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Orbiter: Endeavour
Mission: STS-134
Payload: AMS
Launch: May 16, 2011
Time: 8:56 a.m. EDT
Site: Pad 39A, Kennedy Space Center
Landing: June 1 @ approx. 2:32 a.m. EDT
Site: KSC's Shuttle Landing Facility

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Cdr Mark Kelly

Pilot Greg Johnson

MS 1 Mike Fincke

MS 2 Roberto Vittori

MS 3 Drew Feustel

MS 4 Greg Chamitoff

Mission Status Center

By Justin Ray

Live coverage of space shuttle Endeavour's STS-134 mission to the International Space Station. Text updates will appear automatically; there is no need to reload the page. Follow us on Twitter.

THURSDAY, MAY 19, 2011
Engineers have eliminated one of three damage sites on the shuttle Endeavour's heat shield tiles as an area of concern and a second may be dismissed and deemed safe for re-entry as is by Friday, a senior manager said Thursday. But one damage site on the shuttle's belly may require an additional, "focused," inspection Saturday to make sure repairs are not needed.

Read our full story.
2133 GMT (5:33 p.m. EDT)
Cain says the team is not worried about the tile damage and there's no reason for alarm. The damage doesn't look significant. But if analysts need more imagery, there's a placeholder in the flight plan on Saturday to go get that data with the "focused inspection" time.
2110 GMT (5:10 p.m. EDT)
Mission Management Team chairman LeRoy Cain says the damage analysts have cleared five of the seven tile dings on Endeavour's underside as no concern. The two spots still under review are the inboard elevon tiles and one area between the starboard main landing gear and the tank umbilical door.

The team is preserving the option to perform a "focused inspection" on one or both locations during time available in the astronauts' schedule Saturday morning, if engineers need additional imagery of the dings. The inspection boom would be used to hover on the spots with the sensor package. But no final decision has been made.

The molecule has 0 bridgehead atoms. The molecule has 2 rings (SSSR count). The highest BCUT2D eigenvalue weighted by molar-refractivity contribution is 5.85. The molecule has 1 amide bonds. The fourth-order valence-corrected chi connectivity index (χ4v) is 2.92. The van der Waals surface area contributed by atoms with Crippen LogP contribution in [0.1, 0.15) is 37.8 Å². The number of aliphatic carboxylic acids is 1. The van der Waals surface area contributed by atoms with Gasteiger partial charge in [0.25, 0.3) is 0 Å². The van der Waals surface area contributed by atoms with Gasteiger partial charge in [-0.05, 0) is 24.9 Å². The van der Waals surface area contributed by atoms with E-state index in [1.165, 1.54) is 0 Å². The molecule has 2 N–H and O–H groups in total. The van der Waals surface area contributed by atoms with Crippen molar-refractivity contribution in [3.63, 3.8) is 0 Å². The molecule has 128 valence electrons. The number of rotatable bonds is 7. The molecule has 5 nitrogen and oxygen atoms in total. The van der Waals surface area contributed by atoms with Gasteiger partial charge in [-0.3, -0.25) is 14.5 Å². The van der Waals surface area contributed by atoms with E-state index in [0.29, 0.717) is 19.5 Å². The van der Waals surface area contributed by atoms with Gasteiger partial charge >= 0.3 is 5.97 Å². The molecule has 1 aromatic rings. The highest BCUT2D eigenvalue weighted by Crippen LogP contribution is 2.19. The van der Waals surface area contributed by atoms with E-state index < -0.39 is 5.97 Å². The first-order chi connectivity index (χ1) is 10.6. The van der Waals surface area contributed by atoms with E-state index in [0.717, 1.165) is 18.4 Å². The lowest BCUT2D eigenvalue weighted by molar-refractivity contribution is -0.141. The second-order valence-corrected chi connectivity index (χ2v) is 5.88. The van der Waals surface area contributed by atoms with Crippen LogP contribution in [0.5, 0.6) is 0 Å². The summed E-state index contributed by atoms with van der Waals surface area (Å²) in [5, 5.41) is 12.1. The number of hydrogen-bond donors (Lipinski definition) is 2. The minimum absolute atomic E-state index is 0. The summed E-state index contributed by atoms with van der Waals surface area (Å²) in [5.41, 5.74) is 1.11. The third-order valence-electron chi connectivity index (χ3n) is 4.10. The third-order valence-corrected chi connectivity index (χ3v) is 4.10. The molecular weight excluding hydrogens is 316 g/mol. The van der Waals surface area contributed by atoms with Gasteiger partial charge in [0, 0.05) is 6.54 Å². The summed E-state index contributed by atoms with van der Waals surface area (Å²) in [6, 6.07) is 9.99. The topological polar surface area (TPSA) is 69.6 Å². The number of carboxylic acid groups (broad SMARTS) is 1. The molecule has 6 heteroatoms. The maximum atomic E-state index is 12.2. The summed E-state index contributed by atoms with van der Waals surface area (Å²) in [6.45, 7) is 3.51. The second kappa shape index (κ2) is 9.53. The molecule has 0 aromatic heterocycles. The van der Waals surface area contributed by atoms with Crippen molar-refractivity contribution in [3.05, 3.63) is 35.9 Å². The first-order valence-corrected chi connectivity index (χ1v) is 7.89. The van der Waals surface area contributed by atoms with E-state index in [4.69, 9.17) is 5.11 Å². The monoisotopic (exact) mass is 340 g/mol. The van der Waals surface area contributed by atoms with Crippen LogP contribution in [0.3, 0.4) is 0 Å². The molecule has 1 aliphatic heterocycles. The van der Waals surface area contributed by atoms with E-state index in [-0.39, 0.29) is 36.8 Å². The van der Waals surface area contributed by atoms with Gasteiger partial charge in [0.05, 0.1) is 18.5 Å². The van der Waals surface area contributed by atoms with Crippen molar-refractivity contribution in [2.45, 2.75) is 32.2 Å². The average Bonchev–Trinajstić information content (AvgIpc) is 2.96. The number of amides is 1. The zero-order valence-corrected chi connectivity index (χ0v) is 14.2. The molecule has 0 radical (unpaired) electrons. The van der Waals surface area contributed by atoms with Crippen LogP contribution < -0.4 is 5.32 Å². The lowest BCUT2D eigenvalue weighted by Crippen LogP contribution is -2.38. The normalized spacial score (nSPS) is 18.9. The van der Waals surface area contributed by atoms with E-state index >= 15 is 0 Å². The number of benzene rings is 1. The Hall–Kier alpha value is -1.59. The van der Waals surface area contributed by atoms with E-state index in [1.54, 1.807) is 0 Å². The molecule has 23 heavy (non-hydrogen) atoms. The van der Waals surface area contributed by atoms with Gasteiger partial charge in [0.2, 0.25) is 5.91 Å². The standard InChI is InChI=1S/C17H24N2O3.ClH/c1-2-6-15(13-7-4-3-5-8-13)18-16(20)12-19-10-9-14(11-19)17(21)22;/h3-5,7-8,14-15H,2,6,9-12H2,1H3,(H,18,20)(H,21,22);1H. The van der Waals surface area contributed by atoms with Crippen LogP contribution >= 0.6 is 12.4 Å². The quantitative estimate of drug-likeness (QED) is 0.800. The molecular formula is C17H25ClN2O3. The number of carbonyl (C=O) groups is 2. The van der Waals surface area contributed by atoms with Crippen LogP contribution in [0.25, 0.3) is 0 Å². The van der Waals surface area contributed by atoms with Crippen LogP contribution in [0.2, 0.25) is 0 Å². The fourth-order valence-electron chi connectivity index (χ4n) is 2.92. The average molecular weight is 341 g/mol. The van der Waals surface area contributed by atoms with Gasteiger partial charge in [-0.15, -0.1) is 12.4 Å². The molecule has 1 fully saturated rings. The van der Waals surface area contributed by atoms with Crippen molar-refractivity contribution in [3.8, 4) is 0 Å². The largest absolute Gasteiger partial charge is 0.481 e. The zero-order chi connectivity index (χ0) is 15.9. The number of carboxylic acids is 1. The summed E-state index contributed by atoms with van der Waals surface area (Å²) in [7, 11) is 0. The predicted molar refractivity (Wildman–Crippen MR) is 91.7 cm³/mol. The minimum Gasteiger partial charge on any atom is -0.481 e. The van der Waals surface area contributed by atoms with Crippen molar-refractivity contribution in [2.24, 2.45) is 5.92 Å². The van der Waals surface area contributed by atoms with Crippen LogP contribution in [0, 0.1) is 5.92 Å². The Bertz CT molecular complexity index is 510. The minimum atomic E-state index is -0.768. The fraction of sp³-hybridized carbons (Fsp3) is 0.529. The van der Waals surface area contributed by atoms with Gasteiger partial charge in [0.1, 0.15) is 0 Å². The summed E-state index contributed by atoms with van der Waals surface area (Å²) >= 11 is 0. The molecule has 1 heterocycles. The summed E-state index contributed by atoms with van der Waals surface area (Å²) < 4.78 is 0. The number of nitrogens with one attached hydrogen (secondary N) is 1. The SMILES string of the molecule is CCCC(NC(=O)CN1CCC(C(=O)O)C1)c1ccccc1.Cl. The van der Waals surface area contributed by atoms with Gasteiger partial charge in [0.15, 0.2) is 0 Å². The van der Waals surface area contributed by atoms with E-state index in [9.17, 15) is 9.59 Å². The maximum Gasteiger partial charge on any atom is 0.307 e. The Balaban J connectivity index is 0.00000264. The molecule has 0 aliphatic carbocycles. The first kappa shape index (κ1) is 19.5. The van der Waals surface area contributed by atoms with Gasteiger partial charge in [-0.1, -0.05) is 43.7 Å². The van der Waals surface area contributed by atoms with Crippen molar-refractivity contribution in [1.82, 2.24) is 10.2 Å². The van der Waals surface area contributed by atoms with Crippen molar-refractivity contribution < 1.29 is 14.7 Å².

1830 GMT (2:30 p.m. EDT)
The EVA preps for the day are complete and the spacewalkers are camping out overnight in the airlock. Wakeup time for Flight Day 5 is 10:26 p.m. EDT.
1645 GMT (1:45 p.m. EDT)
The Alpha Magnetic Spectrometer has been activated, checked out and already collecting science data on incoming cosmic rays. There's not a single wire broken, not a single electronic channel malfunctioning following the instrument's launch into orbit, Professor Ting says, and the detector's initial measurements of high-energy particles this morning were successful.
1456 GMT (10:56 a.m. EDT)
The joint crews from the shuttle Endeavour and the International Space Station are gathered inside the Unity node for a procedure review of tomorrow's spacewalk activities.
1445 GMT (10:45 a.m. EDT)
Speaking with reporters live from space this morning, commander Mark Kelly says his wife is doing well after surgery. Read our full story.
1230 GMT (8:30 a.m. EDT)
Drew Feustel and Greg Chamitoff have been hard at work inside the Quest airlock module readying their spacesuits, tools and equipment for tomorrow's spacewalk. They will be venturing outside the International Space Station starting around 3:15 a.m. EDT to swap out external science exposure testbeds, make some ammonia coolant jumper connections and install a wireless communications antenna. The EVA is scheduled to last six-and-a-half hours.
1135 GMT (7:35 a.m. EDT)
The Endeavour astronauts installed a $2 billion cosmic ray detector on the International Space Station Thursday, a powerful magnet surrounded by a complex array of sensors that will study high-energy particles from the depths of space and time to look for clues about the formation and evolution of the universe.

Read our full story.
0946 GMT (5:46 a.m. EDT)
An exotic experiment that could write the lasting scientific legacy of the International Space Station by exploring the mysteries of physics has been mounted atop the orbiting outpost. Installation was completed at 5:46 a.m. EDT.

The Alpha Magnetic Spectrometer, valued at about $2 billion, aims to answer some of the grand questions about how the universe was created, the invisible matter and energy that make up most of the cosmos and the existence of antimatter.

"The most exciting objective of AMS is to probe the unknown; to search for phenomena which exist in nature that we have not yet imagined nor had the tools to discover," says the instrument's leader, Nobel Prize-winning physicist Samuel Ting.